Mumbai Jews on Edge After Attacks in India
Mumbai’s tiny Jewish community feels itself under threat for the first time in hundreds of years in the wake of the deadly attacks by suspected Muslim militants that included a bloody two-day siege at an ultra-Orthodox Jewish center.
Jews here said they had always considered themselves safe amid the tapestry of religions and ethnicities that make up this bustling city. Now, they are not so sure.
“It’s like a wake-up call. We are a tolerant society, we’ve never had any anti-Semitism at all here in India,” said Elijah Jacob, a local Jewish leader. “We can’t remain complacent any more.”
The Nov. 26 attacks that killed 171 people targeted some of this city’s best-known landmarks: two luxury hotels, a cafe famous with tourists and one of Mumbai’s busiest train stations. During the panic, few noticed that another pair of gunmen had invaded the nondescript Nariman House on a back alleyway.
The building served as a Jewish center run by an American-Israeli rabbi from the ultra-Orthodox Chabad-Lubavitch movement that acted as a spiritual oasis for traveling Jewish backpackers and visiting businessmen. By the time Indian commandos shot the gunmen dead two days later, six people inside the building – all Jewish foreigners – had been killed.
The local Jewish community was in shock.
With only 5,000 Jews in a city of 18 million people, they barely made a ripple in city life and had never been targeted for attack.
“We only consist of an iota of the entire population in India. We are a drop in the ocean,” said Solomon Sopher, president of the Indian Jewish Congress.
The community also had especially tight relations with local Muslims, said Jonathan Solomon, chairman of the Indian Jewish Federation. Brought together by similar dietary laws and other shared cultural values, the two groups historically lived in the same neighborhoods, and two schools run by a Jewish trust now educate predominantly Muslim students, he said.
Many Jews said the attack would not cause a rift among the local communities, emphasizing that neither the Muslim attackers, nor the Jewish victims in the center were from India.
The government has blamed the attack on an Islamic militant group based in Pakistan, saying the attackers trained for months in Lashkar-e-Taiba camps there.
The gunmen were likely drawn to their target by their anger with Israel, rather than any conflict with the local Jewish community, Solomon said.
“We are the unintended victims of this attack. There have been Indian Jews since time immemorial and we have not just been tolerated but treated with love and affection by all sections of the community, especially the Muslims,” he said. “It is this outside influence that is playing havoc with our life in this country.”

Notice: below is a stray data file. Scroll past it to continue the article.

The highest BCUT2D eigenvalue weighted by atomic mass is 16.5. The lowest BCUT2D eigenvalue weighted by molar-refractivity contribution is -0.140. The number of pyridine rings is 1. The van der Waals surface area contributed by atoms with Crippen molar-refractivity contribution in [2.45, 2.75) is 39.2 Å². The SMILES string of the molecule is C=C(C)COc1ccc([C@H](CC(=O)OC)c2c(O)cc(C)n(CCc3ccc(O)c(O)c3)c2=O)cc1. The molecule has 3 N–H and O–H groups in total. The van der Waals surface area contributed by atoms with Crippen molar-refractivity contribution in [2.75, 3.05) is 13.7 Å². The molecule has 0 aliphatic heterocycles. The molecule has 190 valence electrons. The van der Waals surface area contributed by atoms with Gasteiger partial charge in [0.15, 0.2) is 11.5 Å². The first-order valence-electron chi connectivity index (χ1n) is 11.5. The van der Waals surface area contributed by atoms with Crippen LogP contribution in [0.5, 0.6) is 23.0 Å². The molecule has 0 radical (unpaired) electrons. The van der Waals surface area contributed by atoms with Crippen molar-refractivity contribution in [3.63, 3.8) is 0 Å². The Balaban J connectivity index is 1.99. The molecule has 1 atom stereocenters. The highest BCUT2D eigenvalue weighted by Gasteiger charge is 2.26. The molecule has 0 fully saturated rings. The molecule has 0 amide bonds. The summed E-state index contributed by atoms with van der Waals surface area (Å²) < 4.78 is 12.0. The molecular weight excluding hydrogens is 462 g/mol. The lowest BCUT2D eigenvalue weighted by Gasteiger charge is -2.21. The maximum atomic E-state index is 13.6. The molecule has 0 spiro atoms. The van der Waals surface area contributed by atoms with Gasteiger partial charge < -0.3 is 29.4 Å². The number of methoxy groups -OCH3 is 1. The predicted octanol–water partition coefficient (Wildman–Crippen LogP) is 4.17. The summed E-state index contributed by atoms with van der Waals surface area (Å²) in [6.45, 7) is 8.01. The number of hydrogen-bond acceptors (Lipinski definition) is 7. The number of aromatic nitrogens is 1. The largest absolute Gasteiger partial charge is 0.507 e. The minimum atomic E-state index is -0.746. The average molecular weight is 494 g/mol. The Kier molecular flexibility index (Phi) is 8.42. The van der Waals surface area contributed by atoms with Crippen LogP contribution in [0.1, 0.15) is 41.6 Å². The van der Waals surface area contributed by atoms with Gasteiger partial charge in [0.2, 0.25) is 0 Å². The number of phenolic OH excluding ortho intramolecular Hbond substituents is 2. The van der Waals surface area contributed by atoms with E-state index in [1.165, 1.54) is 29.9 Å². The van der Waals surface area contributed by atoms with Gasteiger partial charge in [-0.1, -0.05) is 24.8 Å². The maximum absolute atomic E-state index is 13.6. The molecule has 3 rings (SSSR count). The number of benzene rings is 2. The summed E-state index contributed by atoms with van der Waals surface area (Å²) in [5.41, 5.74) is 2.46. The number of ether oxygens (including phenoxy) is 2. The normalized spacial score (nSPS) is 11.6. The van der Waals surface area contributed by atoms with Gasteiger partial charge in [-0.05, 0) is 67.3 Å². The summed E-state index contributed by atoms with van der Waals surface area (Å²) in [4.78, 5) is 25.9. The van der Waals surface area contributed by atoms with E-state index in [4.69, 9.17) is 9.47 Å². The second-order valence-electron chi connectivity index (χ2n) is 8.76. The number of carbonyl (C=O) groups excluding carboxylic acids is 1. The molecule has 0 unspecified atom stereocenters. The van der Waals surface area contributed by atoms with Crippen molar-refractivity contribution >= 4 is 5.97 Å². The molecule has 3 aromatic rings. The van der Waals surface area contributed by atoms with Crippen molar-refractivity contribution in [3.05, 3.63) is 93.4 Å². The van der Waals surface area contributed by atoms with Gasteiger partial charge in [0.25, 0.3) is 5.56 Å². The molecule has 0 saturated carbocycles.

Sopher agreed that the attack did seem aimed at foreigners, yet “it does to a certain extent make us feel more vulnerable than ever before.”
The community planned to beef up security at synagogues and Jewish institutions across the city, Jacob said.
Outside the Keneseth Eliyahoo synagogue down a winding side street, an unarmed guard sat slumped in a white plastic chair Wednesday. He said he had worked there for at least eight months.
The large, intricately detailed sky-blue building stands witness to the wealth and power the Jewish community here once possessed – and to how much it has diminished.
It was built by Jacob Elias Sassoon, part of a legendary Jewish dynasty here, and his brother, Albert, in 1884 and quickly became an important center for Jewish life.
Now, its paint is badly peeling, a few of its windows are broken and a section of the building has been converted into law offices. The sanctuary itself is only open for the Sabbath, according to Pranani Sapte, who works at the synagogue.
The Jewish presence in the region began about 2,000 years ago when, legend has it, a ship from ancient Israel crashed here and the survivors came ashore, Solomon said. Nearly 300 years ago, Jews from the Middle East and central Asia, traders known as Baghdadis, came to Mumbai as well.
The community numbered about 30,000 in 1961, but many have since emigrated to Israel and Western countries, while others have intermarried, Solomon said.
Some in the community hoped to lure back young emigres drawn to the new business opportunities in India’s recent economic boom, Solomon said.
But the global economic slowdown has hit India as well, dampening those prospects, and then the attacks came, he said.
“These two twin blows we have to survive and hopefully come out stronger than before,” he said.
If India can emerge from the economic crisis and the government confronts the terror problem, the Jewish community will remain an important presence here, Solomon said.
“The experience of 2,000 years can’t be wiped out with one act,” he said.
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